Melegueta Pepper

Appears in

Oxford Companion to Food

Oxford Companion to Food

By Alan Davidson

Published 2014

  • About

melegueta pepper the spice from a W. African plant, Aframomum melegueta. Where Spanish influence is at work, the spelling in English has sometimes been malagueta or malaguetta. The spice has also been known as grains of paradise or Guinea grains or pepper.

The plant itself is a tall, reedlike herb which bears red or orange fruits 5–10 cm (2–4") long. Each contains 60–100 brownish seeds, which are aromatic and pungent and which constitute the spice.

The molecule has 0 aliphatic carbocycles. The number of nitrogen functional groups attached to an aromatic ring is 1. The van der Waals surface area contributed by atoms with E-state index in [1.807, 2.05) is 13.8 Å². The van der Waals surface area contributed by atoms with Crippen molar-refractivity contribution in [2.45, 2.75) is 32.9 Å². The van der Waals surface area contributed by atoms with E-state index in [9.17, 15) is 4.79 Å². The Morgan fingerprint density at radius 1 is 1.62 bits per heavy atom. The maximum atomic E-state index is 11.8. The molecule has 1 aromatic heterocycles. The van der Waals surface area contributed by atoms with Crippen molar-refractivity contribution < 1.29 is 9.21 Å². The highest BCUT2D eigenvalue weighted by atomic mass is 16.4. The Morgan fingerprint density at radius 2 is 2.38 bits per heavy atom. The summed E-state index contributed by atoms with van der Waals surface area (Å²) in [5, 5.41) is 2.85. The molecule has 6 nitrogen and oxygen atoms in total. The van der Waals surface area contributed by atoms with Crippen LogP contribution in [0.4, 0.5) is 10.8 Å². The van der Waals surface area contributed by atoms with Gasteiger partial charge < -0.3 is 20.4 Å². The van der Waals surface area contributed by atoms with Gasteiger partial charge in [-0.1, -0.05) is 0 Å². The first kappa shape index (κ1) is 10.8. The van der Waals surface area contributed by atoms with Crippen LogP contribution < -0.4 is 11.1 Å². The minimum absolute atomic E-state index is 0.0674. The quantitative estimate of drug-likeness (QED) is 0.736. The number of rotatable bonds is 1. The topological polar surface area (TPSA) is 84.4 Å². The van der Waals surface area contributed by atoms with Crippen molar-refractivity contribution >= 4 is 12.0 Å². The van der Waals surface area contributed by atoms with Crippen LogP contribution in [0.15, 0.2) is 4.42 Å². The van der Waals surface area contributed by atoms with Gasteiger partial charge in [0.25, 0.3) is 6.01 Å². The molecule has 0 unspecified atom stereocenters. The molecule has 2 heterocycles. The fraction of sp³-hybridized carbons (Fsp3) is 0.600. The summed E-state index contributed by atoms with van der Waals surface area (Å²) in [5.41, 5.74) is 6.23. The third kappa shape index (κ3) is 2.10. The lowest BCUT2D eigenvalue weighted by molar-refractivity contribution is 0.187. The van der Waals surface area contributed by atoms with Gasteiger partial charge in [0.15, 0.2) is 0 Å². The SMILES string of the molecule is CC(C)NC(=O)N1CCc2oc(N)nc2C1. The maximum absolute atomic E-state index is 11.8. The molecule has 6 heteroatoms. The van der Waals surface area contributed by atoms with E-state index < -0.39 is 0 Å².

Melegueta pepper was unknown to the classical world, but acquired popularity in Europe from the 13th century onwards. This interest, for a long time so strong that the part of W. Africa from which it was shipped was known as the Grain Coast, was already declining in the 18th century and is now slight. However, the seeds continue to be used as a spice and for medicinal purposes in W. Africa, and the pulp surrounding them in the fruits is chewed as a stimulant.